What happens when a FASoS tutor suddenly becomes a student again?  Reflections from the other side of the lectern

By Elsje Fourie This has been an upside-down year in all sorts of ways, and I’m no exception. After more than a decade on the other side of the classroom, I suddenly found myself cast in the role of a…

Three lessons learned on how to use online components in a (post-)pandemic teaching environment

By Clara Weinhardt As another academic year shaped by online teaching is coming to an end, everybody is longing to bringing education back to our campuses. While we may not like it, we currently do not know with certainty in…

Transnational reflections on online teaching and learning

By Patrick Bijsmans & Simon Lightfoot It’s been over 15 months since we’ve had to suddenly move our courses online. A time during which we have learned many new things about synchronous versus asynchronous learning, about the technicalities of Microsoft…

Analogue becomes digital: An educationalists’ perspective on teaching and learning in times of the COVID-19 pandemic

By Diede Diederiks In March 2020, I started working at FASoS as an educationalist. It seemed like a clear job, working at the educational policy department on a couple of ongoing projects. How little did I know about the changes…

How Englishisation is changing higher education

By René Gabriëls & Robert Wilkinson The Englishisation of education and research attracts worldwide interest – not just from scholars, but also among the general public. Englishisation can be defined as the process in which the English language is increasingly…

By Yf Reykers Kahoot, Mentimeter, Wooclap, Gosoapbox. Does this sound familiar? These digital platforms are nowadays part of our standard teaching toolbox, perhaps even more so after a year of online teaching. But no matter how interactive, much of students’…

“In God we trust, all others must bring data”: Introducing BA DS students to quantitative data analyses, R programming and Big Data

By Eliyahu Sapir & Thomas Frissen In January 2021, second-year BA Digital Society students followed an intensive introduction to big data analysis. Students were trained in quantitative data analyses and using R and RStudio in an earlier course. They employed…

S/He said what? Managing interaction and feedback along an MA thesis trajectory

By Lauren Wagner; graphics by Pinelopi Kaslama The students of this year’s MA Globalisation and Development Studies (GDS) have just rounded up Period 3 working on their MA thesis proposals. As they finished the thesis development course, I heard from…

Designing a new course in and beyond COVID-19 times

By Patrick Bijsmans PBL course design is a recurring topic in academic literature, but also in staff development. This concerns, for instance, applying general PBL principles to assignment design, but also the need for varying assignments. The design process is…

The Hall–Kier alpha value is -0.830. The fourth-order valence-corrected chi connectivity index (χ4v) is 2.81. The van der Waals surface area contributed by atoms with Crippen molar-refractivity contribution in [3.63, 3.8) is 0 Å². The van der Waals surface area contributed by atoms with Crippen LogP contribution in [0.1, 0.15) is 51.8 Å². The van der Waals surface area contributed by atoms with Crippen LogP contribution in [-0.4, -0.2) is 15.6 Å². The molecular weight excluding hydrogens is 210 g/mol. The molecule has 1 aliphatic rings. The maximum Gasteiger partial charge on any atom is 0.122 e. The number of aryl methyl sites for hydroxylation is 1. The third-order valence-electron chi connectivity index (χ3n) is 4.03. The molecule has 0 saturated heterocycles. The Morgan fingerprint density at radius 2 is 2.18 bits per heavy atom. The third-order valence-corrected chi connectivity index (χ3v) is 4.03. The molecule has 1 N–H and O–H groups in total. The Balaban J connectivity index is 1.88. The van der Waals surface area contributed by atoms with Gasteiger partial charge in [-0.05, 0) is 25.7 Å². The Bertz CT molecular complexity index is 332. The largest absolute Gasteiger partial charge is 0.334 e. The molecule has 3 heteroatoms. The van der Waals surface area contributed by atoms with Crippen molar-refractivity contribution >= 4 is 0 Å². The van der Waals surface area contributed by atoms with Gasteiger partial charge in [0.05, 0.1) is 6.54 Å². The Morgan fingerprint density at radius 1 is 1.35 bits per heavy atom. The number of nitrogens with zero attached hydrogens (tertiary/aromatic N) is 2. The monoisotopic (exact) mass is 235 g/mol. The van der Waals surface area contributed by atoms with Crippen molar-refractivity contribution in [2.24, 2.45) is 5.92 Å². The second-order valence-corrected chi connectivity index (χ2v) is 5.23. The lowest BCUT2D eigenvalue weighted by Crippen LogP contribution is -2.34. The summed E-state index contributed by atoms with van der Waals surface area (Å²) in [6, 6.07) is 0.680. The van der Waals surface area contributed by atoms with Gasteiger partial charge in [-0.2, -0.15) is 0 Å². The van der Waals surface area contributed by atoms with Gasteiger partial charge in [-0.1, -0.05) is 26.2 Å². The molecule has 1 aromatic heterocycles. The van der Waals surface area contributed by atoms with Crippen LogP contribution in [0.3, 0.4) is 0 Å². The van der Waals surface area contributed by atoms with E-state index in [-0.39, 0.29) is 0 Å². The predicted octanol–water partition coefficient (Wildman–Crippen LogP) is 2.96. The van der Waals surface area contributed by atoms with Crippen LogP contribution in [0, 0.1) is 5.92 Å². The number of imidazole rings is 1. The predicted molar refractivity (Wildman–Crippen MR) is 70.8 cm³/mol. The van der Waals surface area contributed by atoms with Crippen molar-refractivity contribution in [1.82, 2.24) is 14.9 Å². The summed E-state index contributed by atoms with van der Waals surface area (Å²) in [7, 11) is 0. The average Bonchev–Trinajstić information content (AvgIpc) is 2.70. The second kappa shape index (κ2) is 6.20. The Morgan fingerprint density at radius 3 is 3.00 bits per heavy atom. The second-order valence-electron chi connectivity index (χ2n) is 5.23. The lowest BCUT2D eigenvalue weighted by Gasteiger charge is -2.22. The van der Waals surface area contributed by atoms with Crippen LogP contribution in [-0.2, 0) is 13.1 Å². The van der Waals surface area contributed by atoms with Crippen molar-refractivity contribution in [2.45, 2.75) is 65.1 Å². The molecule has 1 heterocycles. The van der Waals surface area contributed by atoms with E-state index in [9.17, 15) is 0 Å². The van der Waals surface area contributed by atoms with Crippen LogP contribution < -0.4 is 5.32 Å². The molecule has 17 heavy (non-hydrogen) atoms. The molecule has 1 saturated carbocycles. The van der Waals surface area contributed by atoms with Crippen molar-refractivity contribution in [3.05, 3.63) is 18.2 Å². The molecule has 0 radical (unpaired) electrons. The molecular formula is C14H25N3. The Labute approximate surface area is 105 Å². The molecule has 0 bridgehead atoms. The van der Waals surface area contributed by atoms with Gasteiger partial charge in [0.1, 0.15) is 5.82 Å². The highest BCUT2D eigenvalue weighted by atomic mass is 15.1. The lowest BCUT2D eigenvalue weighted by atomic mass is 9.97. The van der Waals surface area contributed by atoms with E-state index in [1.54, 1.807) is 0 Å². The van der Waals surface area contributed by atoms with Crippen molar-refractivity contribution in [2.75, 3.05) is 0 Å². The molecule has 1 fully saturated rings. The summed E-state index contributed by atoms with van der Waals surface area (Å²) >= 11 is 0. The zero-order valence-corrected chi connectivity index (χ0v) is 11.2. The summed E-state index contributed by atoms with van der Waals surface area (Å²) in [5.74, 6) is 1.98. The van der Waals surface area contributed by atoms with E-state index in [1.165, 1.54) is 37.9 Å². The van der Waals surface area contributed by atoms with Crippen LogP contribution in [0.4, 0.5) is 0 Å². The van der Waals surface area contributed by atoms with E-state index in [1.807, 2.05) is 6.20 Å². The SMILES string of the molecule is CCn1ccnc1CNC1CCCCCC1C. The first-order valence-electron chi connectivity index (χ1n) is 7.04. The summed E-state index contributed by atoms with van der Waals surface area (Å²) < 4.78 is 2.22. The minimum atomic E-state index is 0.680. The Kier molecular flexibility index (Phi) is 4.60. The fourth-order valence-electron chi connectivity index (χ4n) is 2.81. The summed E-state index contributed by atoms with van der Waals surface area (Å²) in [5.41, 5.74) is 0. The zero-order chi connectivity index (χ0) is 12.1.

The future higher education supermarket

By Talisha Schilder “Flexible bachelor”, “tailor your own study programme” and “freedom to pursue your own interests” are examples of how universities promote curriculum flexibility on their websites. Student-customers scroll, or let’s say stroll, through the online syllabus aisles to…

Tutorials in times of pandemic: Active participation and interaction in online education

By Swantje Falcke and Marie Labussière Last Spring, the courses taught in period 5 had to be moved online within a matter of days. Although challenging under these circumstances, adapting to online teaching has led to a great range of…

Storytelling in the PBL classroom

By Maud Oostindie When we discuss the PBL classroom, we cannot but address group dynamics. Although group dynamics are important to many types of education- and learning practices, they are especially central to PBL, with its focus on constructive, collaborative,…

Who’s afraid of DIY video in education?

By Sjoerd Stoffels Using video in education has become part of teaching reality during recent months. Moving from on-campus to online teaching and learning, accelerated developments that were already literally ‘visual’ in educational organisations on a global scale for quite…

Fast forward and rewind: Using videos in teaching and learning

By Patrick Bijsmans Throughout the last couple of months I have joined several national and international webinars, observed colleagues’ online tutorials and lectures, and read several blogs and papers to inform myself about online teaching and learning. This includes excellent…

Expectations, availability and learning: Online teaching and learning in the Maastricht Science Programme

By Stefan Jongen After reading Mirko Reithler’s blog post, I was thinking about how to build a boat for my teaching in period 5 of the Maastricht Science Programme, a bachelor programme that is offered by the Faculty of Science…

Zooming into online teaching and learning: An interview with Marisa Mori and Mirko Reithler